I just read an alarming piece on what the world will look like, possibly soon, when the efficacy of our current arsenal of antibiotics really starts to fade. There are already dozens of diseases that can resist some of the drugs we use to fight bacterial infections (antibiotics don’t work on viruses), and some can resist nearly all the drugs we have. But that is only the current state of affairs. The pace of antibiotic resistance is accelerating, as the bugs do a better job of evolving defenses against our drugs than we do coming up with new ones. We are rapidly moving toward a post antibiotics world. Among the risks we really ought to worry about, a lot, this one is near the top of the list.
The piece, Imagining the Post Antibiotics Future, is by my friend Maryn McKenna, one of the leading science journalists writing about this truly scary but overlooked threat. (Maryn also wrote the important book Superbug, the Fatal Menace of MRSA - multidrug resistant staph aureus) She summarizes how most of modern medicine depends on our ability to control infections. The list of what will become rare in a post antibiotics world is truly scary; most surgeries – of any kind, most medical treatments (like chemotherapy for cancer) that suppress the immune system, treatment of burns, kidney dialysis, hip and knee replacements and other prosthetic implants, implantation of cardiac or other medical devices, and treatment of all sorts of diseases in newborns, whose immune systems are not fully developed at birth.
We are living longer lives thanks to the way antibiotics have empowered modern medicine. If we run out of infection fighters that work, we literally could be looking at shortened average human life span. And don’t take the word of Ms. McKenna or me. Listen to what some of the top public health experts in the world say about this: (from Maryn’s piece)
“A post antibiotic era means, in effect, an end to modern medicine as we know it. Things as common as strep throat or a child’s scratched knee could once again kill.”
Dr. Margaret Chan, Director General of the World health Organization.
Maryn notes that the chief medical officer of the United Kingdom, Dame Sally Davies, calls antibiotic resistance as serious a threat as terrorism , and published The Drugs Don’t Work. A Global Threat in which she foresees a world where infection is so dangerous that, as Maryn summarizes, “anyone with even minor symptoms would be locked in confinement until they recover or die. It is a dark vision, meant to disturb. But it may actually underplay what the loss of antibiotics would mean.”
So why, if the top medical authorities in the world take this so seriously that they are making such dire public warnings, are we not sufficiently worried? We get all up in arms about industrial chemicals and other environmental threats that are infinitesimal compared to the loss of antibiotics. We fret about fracking, and Fukushima and nuclear radiation. We demand legislation to protect us against people who text and drive. Where is the fear of this profound and imminent threat to your health and mine?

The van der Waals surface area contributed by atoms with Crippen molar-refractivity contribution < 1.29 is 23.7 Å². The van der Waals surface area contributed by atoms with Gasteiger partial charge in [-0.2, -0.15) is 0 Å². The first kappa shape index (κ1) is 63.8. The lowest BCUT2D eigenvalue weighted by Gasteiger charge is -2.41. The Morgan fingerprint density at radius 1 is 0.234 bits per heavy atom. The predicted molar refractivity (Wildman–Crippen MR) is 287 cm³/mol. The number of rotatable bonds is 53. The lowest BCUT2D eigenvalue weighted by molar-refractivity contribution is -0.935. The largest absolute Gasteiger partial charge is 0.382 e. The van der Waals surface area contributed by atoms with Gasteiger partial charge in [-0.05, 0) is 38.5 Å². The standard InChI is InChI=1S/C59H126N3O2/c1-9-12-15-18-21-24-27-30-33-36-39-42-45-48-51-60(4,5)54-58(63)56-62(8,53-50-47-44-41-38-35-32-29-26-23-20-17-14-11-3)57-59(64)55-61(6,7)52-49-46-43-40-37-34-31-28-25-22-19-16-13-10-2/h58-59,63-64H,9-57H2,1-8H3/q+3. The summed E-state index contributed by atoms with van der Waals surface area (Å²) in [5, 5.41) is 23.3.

Well, this risk doesn’t ring a lot of the psychological alarm bells that make things feel scary. It doesn’t feel as imminent as, say, a possible terrorist attack, and risks that may happen down the road don’t worry us as much as the threats of the moment. This peril is abstract – an idea – which makes it more vague and less threatening than concrete risks like a plane crash or mass murder, which are personalized with actual human victims and real-world images. It is not associated with dying in a particularly dreadful way - with lots of pain and suffering - like our fear of anything that might cause cancer (which fuels our fear of many environmental threats).
And because it doesn’t ring many of the most important psychological risk perception alarm bells, the loss of effective antibiotics doesn’t get as much coverage in the news media, which is in business to get our attention, so they highlight news we’re more likely to pay attention to. So we aren’t aware of the risk, (or if we are, it’s kind of on the back burner behind all those other bogeymen), and psychologically, any risk that is more ‘available’ to our consciousness, …essentially the bigger brighter blips on our radar screen…is going to worry us more.
This is one of those truly frightening examples of what I write about, the Risk Perception Gap, when we worry too much, or too little, and the gap between our fears and the facts becomes a huge risk all by itself. So please, PLEASE, read Maryn’s piece. And please also read the chapter I wrote on this issue in my first book, RISK A Practical Guide for Deciding What’s Really Safe and What’s Really Dangerous in the World Around You, which I provide below, free. It describes the issue of antibiotic resistance in more detail. It will help you understand the problem. The statistics in that chapter may be a bit out of date. It’s ten years old. They‘re probably worse.
And please, please, share this with anyone you care about. This truly is a big threat to all of us, and it needs much more prominence on our risk radar screens. There is a race between bacteria and the medicines we use to control the harms some of those bugs do, and the bugs are winning. Losing has truly dire consequences.
When penicillin became commonly available in 1941, it was widely believed to be the wonder drug that would keep people safe from all sorts of bacterial infections. It looked like we had won the war on germs. Hardly. Within two years, doctors began reporting cases of a common bacterium, Staphylococcus aureus, which somehow could resist the effects of penicillin. Almost as soon as antibiotics became available, bacteria began developing ways to resist them.
We are in a race, between the development of new and more effective antibiotics, and the ability of bacteria to adapt in ways that defeat those drugs. Many experts say the bacteria are winning.
Here’s the problem. Microbes like bacteria produce a wide variety of chemicals, some of which kill or impair competitors. When we identify those chemicals and synthesize them into drugs, they become antibiotics. Penicillin, for example, is based on a secretion from the mold Pencillium notatum that kills bacteria by destroying their ability to build a cell wall.